Joint Resolution Law and Legal Definition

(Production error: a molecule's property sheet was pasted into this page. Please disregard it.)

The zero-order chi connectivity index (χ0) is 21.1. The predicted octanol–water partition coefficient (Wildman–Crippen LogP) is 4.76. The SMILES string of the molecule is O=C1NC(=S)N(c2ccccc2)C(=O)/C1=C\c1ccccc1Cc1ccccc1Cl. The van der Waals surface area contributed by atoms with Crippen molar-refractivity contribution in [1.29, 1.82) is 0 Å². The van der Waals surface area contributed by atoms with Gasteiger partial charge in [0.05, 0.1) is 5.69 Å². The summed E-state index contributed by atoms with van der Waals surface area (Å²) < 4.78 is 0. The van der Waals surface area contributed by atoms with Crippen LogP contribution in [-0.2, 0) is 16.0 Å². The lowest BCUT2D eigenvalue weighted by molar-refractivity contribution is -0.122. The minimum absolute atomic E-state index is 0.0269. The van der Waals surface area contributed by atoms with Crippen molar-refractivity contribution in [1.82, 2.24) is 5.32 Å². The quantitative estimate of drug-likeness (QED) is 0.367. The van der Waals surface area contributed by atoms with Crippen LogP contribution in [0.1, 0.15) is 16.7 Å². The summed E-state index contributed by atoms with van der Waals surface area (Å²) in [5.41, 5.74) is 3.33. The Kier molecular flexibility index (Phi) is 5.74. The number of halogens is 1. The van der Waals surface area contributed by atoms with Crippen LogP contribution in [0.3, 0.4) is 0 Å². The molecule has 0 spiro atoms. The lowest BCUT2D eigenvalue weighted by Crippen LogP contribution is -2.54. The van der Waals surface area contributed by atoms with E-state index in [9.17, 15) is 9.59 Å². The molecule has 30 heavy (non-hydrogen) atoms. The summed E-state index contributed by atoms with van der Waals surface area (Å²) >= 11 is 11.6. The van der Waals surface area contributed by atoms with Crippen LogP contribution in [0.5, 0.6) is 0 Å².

Joint resolution is a resolution passed by both houses of Congress which becomes legally binding when signed by the Chief Executive or passed over the Chief Executive's veto. A joint resolution is often used when Congress needs to pass legislation to solve a limited or temporary problem. Joint resolutions are generally used to authorize small proportions, to provide continuing appropriations when annual appropriations bills have not yet been enacted, to create temporary commissions or other bodies, to create temporary or one-off exceptions to existing law, such as joint resolutions providing a day other than January 6 for counting electoral votes and to declare war. Joint resolutions are also used to propose amendments to the U.S. Constitution. Resolutions proposing constitutional amendments must be approved by two-thirds of both houses. Such resolutions do not require the president's signature, but instead become law when they are ratified by three-fourths of the states.